In this article Dr. Nils Meyer-Ohlendorf, Ecologic Senior Fellow, discusses the need for international environmental governance reform, the advantages and disadvantages of creating a United Nations Environment Organization (UNEO) and its potential in helping to achieve the Millennium Development Goals. The article is available for download. <br /><br />
The atmospheric CO2 content, which might increase more than two-fold by the end of the century, not only has an impact on the global climate, but also directly affects the water balance of the terrestrial biosphere. Anna Leipprand and Dr. Dieter Gerten from the Potsdam-Institute for Climate Impact Research published an article in the Hydrological Sciences Journal that analyses these impacts.
In Stuttgart on 29 November 2005, Baden-Wüttemberg‘s Ministry for the Environment held an Information Day on the IPPC Directive’s implementation in Germany and specifically in Baden-Wüttemberg. It has been concluded that the environmental protection standard in Germany presents a solid basis for compliance with the guidelines of the Directive and that co-operation between public authorities and businesses is an essential prerequisite for practical implementation. Ulrich Maurer and Alexander Neubauer compiled the event’s findings.
For the Russian government, the export of oil and gas is not just a good business deal. The gas conflict with the Ukraine, with which the Russian leadership announced the new year and its G-8 presidency, showed that the Kremlin’s energy policy is at the core of its foreign policy – one that makes clear old power claims in the post-Soviet realm and beyond. Sascha Müller-Kraenner writes on east-west energy alliances in Kommune 1/2006. The article is available for download.
In their article for the Zeitschrift für kommunale Wirtschaft (Magazine for Local Economy), Nadine Herbke, Ecologic Institute, and Dr. Nicole Weiß, Verband kommunaler Unternehmen (Association of Local Businesses) (VKU), present the results of the "Entwicklung lokaler Wasserpartnerschaften" (“Development of Local Water Partnerships“) workshop, which took place on 23 November 2005 in Bonn.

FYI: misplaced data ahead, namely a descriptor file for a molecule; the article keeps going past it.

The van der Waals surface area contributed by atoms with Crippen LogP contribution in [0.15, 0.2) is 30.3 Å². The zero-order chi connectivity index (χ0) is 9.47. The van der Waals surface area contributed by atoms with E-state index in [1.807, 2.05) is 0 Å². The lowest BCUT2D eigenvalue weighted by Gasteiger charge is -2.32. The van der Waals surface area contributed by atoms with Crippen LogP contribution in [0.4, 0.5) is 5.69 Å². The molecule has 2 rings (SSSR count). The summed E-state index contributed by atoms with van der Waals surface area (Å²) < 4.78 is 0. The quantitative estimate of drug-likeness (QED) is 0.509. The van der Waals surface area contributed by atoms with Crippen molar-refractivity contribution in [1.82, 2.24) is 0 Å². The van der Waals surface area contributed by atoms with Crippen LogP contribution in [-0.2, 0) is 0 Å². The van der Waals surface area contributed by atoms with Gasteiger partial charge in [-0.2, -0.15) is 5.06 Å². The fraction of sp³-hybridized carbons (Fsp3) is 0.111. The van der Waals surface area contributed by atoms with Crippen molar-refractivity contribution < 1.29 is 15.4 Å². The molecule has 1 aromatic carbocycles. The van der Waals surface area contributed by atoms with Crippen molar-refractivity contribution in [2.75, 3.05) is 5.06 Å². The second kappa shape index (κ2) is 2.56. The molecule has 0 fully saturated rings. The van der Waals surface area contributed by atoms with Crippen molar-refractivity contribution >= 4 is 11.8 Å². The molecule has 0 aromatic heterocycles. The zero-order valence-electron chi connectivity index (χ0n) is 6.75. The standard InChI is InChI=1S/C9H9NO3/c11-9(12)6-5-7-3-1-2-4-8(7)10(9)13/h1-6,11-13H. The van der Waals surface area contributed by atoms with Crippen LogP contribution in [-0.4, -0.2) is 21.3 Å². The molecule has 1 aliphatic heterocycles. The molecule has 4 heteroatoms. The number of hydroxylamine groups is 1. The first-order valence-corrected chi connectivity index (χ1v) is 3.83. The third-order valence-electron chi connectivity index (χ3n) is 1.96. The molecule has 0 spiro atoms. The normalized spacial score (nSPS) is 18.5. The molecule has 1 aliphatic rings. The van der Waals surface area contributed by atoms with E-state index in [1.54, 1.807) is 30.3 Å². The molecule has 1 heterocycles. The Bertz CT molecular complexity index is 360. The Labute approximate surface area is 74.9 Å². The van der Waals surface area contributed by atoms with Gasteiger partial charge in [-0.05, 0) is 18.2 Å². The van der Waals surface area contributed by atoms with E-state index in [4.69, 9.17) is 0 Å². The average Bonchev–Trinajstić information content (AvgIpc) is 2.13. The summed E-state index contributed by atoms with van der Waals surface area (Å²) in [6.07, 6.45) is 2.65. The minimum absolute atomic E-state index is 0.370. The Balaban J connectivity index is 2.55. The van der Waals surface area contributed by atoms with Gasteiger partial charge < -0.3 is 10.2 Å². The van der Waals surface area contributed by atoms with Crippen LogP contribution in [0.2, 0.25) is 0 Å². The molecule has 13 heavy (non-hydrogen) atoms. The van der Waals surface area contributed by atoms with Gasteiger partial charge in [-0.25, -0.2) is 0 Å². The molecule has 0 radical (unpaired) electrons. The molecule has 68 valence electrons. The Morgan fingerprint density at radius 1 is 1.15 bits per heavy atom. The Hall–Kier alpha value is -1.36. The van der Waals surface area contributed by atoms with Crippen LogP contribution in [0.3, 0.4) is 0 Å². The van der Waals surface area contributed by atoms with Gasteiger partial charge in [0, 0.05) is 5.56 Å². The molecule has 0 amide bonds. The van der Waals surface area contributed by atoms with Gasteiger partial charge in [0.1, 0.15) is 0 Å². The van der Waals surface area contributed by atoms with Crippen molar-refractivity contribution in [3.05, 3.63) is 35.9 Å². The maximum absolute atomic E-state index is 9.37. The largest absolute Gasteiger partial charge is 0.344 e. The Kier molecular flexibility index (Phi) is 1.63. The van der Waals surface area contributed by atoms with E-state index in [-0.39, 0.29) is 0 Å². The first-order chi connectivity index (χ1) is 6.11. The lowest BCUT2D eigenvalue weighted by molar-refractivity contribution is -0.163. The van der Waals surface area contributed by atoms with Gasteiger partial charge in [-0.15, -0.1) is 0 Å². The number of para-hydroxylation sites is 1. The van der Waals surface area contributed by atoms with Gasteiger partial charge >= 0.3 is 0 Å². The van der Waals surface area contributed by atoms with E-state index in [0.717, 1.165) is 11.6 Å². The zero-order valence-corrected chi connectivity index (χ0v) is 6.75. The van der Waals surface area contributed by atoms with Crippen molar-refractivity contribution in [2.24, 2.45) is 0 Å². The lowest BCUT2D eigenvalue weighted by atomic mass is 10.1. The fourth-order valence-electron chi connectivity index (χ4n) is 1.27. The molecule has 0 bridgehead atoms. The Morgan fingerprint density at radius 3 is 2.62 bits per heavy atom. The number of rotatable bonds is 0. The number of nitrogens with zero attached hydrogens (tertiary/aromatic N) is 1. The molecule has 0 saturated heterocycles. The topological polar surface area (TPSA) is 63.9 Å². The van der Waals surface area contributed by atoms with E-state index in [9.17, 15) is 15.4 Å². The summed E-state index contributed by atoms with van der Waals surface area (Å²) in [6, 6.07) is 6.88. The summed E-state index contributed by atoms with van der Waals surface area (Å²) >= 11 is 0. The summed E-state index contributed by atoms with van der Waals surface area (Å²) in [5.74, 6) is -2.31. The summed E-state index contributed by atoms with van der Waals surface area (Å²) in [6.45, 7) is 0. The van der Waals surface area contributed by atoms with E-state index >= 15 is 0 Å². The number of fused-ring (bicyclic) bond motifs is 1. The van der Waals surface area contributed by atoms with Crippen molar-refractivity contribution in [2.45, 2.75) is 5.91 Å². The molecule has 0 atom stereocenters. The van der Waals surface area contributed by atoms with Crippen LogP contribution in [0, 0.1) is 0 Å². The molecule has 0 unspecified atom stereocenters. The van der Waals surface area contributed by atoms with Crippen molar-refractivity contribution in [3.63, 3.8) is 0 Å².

On 13 July 2005, the new German energy law entered into force. In their article, Dr. Camilla Bausch and Julia Rufin LL.M. explain the implementation of the European Directives in accelerating the liberalisation of the internal electricity and gas market. Following a description of the previous process of liberalisation at the European and National levels, the introduction of the new regulation of the energy market is discussed and the new rules concerning the de-monopolisation of the energy sector are explained. Furthermore, specific national rules outlining the European requirements are illustrated.
The implementation of the Water Framework Directive is one of the main items in the field of environmental protection. As a main novelty, the Directive foresees the integration of economic aspects into water-related decision makin. However, current practice in Germany does not always match the definitions and approaches for economic evaluation developed at EU level, as Benjamin Görlach and Eduard Interwies note in this article "What is the Value of Water? Assessing Environmental and Resource Costs in the Water Framework Directive."
Between 1998 and 2004, Europe suffered more than 100 major flooding events, including the catastrophic floods along the Danube and Elbe rivers in the summer of 2002. In the wake of these events, the European Commission has embarked on the development of a European policy on flood risk management, resulting in a proposal for a floods Directive that was tabled in January 2006. This paper by Thomas Dworak and Benjamin Görlach tracks the development of the European approach to flood risk management and discusses future options for a European policy on floods.